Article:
Why to collect coins? History You Can Hold In Your Hand

There are no artifacts of history as common and affordable as coins. Even the smallest producer created thousands of them.

The US government struck a mere one million silver half-dimes in each year of the early 1830s, yet you can own a nice one, with honest wear and no problems for about $20. For the same price, you can hold a silver denarius struck by Marcus Antonius to pay his legions before the Battle of Actium. Whatever your interest in history, you can own a slice of it.

Libertarians can point to examples from American history that presage how today’s news will play out, from Shays’s Rebellion to Ruby Ridge and Waco, from the Loco Focos to the R-LC, from Oneida and Amana to Abaco and Atlantis, from Western Union and Detroit Edison to AT&T and Microsoft, from the storming of Montreal to Desert Storm, from Prohibition to the War on Drugs.

You can own colonial tokens, coal mine scrip, and railroad bonds. Canadian tokens were part of the social fabric that led to The Rebellions and ultimately to the burning of the Parliament at Montreal. A choice, uncirculated Canadian token might cost all of $20; commons cost a dollar or two.

Most numismatists see only government issues. Libertarians know better. “Hard Times Tokens” were struck by merchants along the East Coast to fill in for the dearth of government coinage in late 1830s. They announce the political issues of the Jacksonian Era. Many are also advertising cards, for instance for Van Nostrand, which then was only a bookstore in New York.

During the late 1700s and early 1800s, the British royal treasury was nearly empty, yet the benefits of capitalism were everywhere. Taverns and merchants issued their own bronze penny and half-penny tokens. There are thousands of types, most of them celebrating trade, commerce, peace, and prosperity. Wilkinson the ironmaster (and sword maker) issued two types in over 140 varieties.

Numismatics is one of the last unregulated markets. It is true that dealers in some states must report sales and purchases as a “crime prevention” measure. Onerous as this might be, it is not a direct regulation of the market. Anyone can claim to be anything. Standards of conduct are set within the industry by the American Numismatic Association, the International Association of Professional Numismatists, and the Professional Numismatists Guild. These groups set standards far above any government laws.

As an unregulated market, numismatics rests onĀ caveat emptor: let the buyer beware. It is your business to know what you are buying and no one will look out for you. Often, you will be offered material that the seller firmly regards as junk, suitable only for an idiot like you. Of course, one man’s trash is another man’s treasure.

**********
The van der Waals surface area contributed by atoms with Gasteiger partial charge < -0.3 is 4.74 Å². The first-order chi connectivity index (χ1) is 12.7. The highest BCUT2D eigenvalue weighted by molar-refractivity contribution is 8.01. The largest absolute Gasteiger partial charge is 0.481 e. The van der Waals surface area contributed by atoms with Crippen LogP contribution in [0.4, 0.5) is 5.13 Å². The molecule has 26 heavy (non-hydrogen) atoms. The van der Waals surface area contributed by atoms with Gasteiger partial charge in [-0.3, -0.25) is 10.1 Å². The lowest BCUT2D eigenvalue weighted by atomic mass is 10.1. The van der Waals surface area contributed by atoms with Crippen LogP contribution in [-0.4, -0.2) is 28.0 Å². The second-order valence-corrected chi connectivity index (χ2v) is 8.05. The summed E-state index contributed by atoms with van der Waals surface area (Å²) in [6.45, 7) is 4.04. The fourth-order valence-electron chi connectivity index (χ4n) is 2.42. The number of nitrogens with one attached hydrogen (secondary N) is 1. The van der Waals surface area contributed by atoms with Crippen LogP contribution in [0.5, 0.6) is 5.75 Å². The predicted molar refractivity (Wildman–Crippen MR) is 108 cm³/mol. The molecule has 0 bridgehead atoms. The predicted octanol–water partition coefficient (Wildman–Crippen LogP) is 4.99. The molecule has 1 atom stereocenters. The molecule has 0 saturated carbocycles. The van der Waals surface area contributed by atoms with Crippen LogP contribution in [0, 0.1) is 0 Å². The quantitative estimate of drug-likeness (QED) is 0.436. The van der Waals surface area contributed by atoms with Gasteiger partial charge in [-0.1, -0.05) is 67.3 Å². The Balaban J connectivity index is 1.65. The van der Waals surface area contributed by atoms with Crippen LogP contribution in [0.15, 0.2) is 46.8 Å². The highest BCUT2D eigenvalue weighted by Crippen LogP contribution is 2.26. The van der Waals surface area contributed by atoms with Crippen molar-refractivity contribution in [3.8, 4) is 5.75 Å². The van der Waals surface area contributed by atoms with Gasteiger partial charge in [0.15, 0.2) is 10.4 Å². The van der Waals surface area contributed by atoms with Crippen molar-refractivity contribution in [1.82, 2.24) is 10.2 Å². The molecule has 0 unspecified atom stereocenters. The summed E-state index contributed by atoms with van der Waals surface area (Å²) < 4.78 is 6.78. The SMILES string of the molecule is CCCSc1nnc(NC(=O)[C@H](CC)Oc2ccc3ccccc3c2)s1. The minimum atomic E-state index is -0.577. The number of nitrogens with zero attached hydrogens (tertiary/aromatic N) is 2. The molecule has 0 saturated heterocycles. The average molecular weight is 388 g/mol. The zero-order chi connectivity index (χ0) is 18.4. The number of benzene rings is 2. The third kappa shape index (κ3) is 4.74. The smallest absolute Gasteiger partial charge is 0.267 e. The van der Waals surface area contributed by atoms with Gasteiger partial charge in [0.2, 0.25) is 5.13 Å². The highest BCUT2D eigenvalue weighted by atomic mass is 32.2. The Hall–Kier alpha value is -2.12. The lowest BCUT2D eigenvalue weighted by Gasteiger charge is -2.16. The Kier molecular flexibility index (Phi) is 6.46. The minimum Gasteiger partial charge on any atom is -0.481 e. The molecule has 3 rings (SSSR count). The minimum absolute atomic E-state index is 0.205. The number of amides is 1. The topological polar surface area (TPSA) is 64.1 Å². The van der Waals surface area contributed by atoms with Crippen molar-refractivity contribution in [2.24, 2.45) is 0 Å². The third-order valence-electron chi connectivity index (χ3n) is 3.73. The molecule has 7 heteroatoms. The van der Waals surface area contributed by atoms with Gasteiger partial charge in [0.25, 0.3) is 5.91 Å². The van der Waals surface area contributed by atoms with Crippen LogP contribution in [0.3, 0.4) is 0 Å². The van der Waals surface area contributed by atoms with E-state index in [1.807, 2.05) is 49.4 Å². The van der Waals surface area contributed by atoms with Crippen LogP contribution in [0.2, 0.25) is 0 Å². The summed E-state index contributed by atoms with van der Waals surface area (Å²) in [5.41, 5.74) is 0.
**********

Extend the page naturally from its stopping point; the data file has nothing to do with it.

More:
Among my best buys was a little Roman quinarius that was issued by Cato the Younger. The dealer “unloaded” it because it was “damaged” by a banker’s mark. Selling this coin at a profit might be difficult for me, but as long as I own it, I hold an artifact created by the last and greatest republican of Rome.

The other side of the coin is that dealers are often taken advantage of by “cherry pickers,” collectors who specialize in an area. The dealer sells a rare coin and the collector turns around and sells it at an auction for ten times that amount because the dealer missed some microscopic detail.

We know that those who are ignorant of history are condemned to repeat it and Libertarians do, indeed, know our history. Coinage was invented to meet the needs of tyrants, self-made men who hired mercenaries to overthrow hereditary monarchs. Money of account was invented by the international bankers of the Middle Ages who made the Renaissance possible. In our day, digital cash comes in many forms and each of them is a nail in the coffin of national government. If you want to hold the history of the future, go to Kinko’s and buy a card.

As an historical study, numismatics is a field of continual research. If you look at any number of Large Cents from the early 1800s, you will see that many have holes in them. During the 1850s these coins were used as party badges by Democrats. Whether they were pro-slavery or anti-secessionist or something else is not clear to us now. Another story is that they were worn by “Copperhead” Democrats in the early 1860s. The written records are buried, but the coins remain.

Like any passion, numismatics seems empty, even silly, to those who have not been bitten by the bug. Most coin collectors assemble endless arrays of identical issues, filling little blue books with coins whose only distinguishing characteristics require a magnifying glass to be seen. For others, however, numismatics is history you can hold in your hand.

Contributed by Michael Earl